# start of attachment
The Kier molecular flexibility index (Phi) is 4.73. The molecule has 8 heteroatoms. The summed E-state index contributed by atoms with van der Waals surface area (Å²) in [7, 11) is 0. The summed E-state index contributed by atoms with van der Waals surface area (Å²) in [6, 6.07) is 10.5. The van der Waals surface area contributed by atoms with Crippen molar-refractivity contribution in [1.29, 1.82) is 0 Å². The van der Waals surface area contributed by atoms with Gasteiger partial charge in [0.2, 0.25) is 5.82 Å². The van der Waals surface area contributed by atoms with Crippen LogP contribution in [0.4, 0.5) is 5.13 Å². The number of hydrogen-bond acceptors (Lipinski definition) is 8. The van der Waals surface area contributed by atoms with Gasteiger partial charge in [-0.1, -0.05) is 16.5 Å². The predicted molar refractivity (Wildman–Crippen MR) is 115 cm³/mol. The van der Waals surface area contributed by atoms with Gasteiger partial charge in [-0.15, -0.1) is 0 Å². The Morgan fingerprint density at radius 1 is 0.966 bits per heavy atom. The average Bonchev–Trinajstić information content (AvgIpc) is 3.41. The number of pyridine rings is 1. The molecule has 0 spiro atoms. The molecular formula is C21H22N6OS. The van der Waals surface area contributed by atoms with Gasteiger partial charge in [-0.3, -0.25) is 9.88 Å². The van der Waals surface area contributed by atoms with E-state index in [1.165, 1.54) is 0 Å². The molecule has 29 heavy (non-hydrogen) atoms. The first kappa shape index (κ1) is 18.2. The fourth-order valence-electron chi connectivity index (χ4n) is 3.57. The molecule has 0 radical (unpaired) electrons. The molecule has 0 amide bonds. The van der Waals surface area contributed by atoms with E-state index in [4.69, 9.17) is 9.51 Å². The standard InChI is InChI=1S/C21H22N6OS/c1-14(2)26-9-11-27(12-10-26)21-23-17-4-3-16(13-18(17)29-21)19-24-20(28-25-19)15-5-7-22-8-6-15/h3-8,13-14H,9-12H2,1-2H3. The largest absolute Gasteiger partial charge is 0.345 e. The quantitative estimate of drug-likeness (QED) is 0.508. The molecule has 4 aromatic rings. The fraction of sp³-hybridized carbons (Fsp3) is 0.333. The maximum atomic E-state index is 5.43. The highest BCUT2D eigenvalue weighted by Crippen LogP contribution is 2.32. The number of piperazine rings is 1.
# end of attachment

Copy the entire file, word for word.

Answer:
The Kier molecular flexibility index (Phi) is 4.73. The molecule has 8 heteroatoms. The summed E-state index contributed by atoms with van der Waals surface area (Å²) in [7, 11) is 0. The summed E-state index contributed by atoms with van der Waals surface area (Å²) in [6, 6.07) is 10.5. The van der Waals surface area contributed by atoms with Crippen molar-refractivity contribution in [1.29, 1.82) is 0 Å². The van der Waals surface area contributed by atoms with Gasteiger partial charge in [0.2, 0.25) is 5.82 Å². The van der Waals surface area contributed by atoms with Crippen LogP contribution in [0.4, 0.5) is 5.13 Å². The number of hydrogen-bond acceptors (Lipinski definition) is 8. The van der Waals surface area contributed by atoms with Gasteiger partial charge in [-0.1, -0.05) is 16.5 Å². The predicted molar refractivity (Wildman–Crippen MR) is 115 cm³/mol. The van der Waals surface area contributed by atoms with Gasteiger partial charge in [-0.15, -0.1) is 0 Å². The Morgan fingerprint density at radius 1 is 0.966 bits per heavy atom. The average Bonchev–Trinajstić information content (AvgIpc) is 3.41. The number of pyridine rings is 1. The molecule has 0 spiro atoms. The molecular formula is C21H22N6OS. The van der Waals surface area contributed by atoms with Gasteiger partial charge in [-0.3, -0.25) is 9.88 Å². The van der Waals surface area contributed by atoms with E-state index in [1.165, 1.54) is 0 Å². The molecule has 29 heavy (non-hydrogen) atoms. The first kappa shape index (κ1) is 18.2. The fourth-order valence-electron chi connectivity index (χ4n) is 3.57. The molecule has 0 radical (unpaired) electrons. The molecule has 0 amide bonds. The van der Waals surface area contributed by atoms with E-state index in [4.69, 9.17) is 9.51 Å². The standard InChI is InChI=1S/C21H22N6OS/c1-14(2)26-9-11-27(12-10-26)21-23-17-4-3-16(13-18(17)29-21)19-24-20(28-25-19)15-5-7-22-8-6-15/h3-8,13-14H,9-12H2,1-2H3. The largest absolute Gasteiger partial charge is 0.345 e. The quantitative estimate of drug-likeness (QED) is 0.508. The molecule has 4 aromatic rings. The fraction of sp³-hybridized carbons (Fsp3) is 0.333. The maximum atomic E-state index is 5.43. The highest BCUT2D eigenvalue weighted by Crippen LogP contribution is 2.32. The number of piperazine rings is 1.